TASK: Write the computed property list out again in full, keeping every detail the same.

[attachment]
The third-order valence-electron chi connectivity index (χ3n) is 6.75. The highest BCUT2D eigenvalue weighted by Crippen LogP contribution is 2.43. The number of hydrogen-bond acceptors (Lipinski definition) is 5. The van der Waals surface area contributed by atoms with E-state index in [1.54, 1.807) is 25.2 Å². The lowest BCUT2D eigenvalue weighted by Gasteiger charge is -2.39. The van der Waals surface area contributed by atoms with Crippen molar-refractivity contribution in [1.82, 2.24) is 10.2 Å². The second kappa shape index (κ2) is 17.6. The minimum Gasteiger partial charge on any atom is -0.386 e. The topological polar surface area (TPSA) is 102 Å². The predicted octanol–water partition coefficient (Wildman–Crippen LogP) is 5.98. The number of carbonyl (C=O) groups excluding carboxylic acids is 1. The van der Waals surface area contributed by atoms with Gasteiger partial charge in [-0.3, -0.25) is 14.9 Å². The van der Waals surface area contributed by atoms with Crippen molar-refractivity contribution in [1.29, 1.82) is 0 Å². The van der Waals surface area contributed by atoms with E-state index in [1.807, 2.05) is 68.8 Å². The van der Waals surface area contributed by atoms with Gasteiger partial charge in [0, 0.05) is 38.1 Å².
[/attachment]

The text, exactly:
The third-order valence-electron chi connectivity index (χ3n) is 6.75. The highest BCUT2D eigenvalue weighted by Crippen LogP contribution is 2.43. The number of hydrogen-bond acceptors (Lipinski definition) is 5. The van der Waals surface area contributed by atoms with E-state index in [1.54, 1.807) is 25.2 Å². The lowest BCUT2D eigenvalue weighted by Gasteiger charge is -2.39. The van der Waals surface area contributed by atoms with Crippen molar-refractivity contribution in [1.82, 2.24) is 10.2 Å². The second kappa shape index (κ2) is 17.6. The minimum Gasteiger partial charge on any atom is -0.386 e. The topological polar surface area (TPSA) is 102 Å². The predicted octanol–water partition coefficient (Wildman–Crippen LogP) is 5.98. The number of carbonyl (C=O) groups excluding carboxylic acids is 1. The van der Waals surface area contributed by atoms with Gasteiger partial charge in [-0.3, -0.25) is 14.9 Å². The van der Waals surface area contributed by atoms with Crippen molar-refractivity contribution in [1.29, 1.82) is 0 Å². The van der Waals surface area contributed by atoms with E-state index in [1.807, 2.05) is 68.8 Å². The van der Waals surface area contributed by atoms with Gasteiger partial charge in [0, 0.05) is 38.1 Å².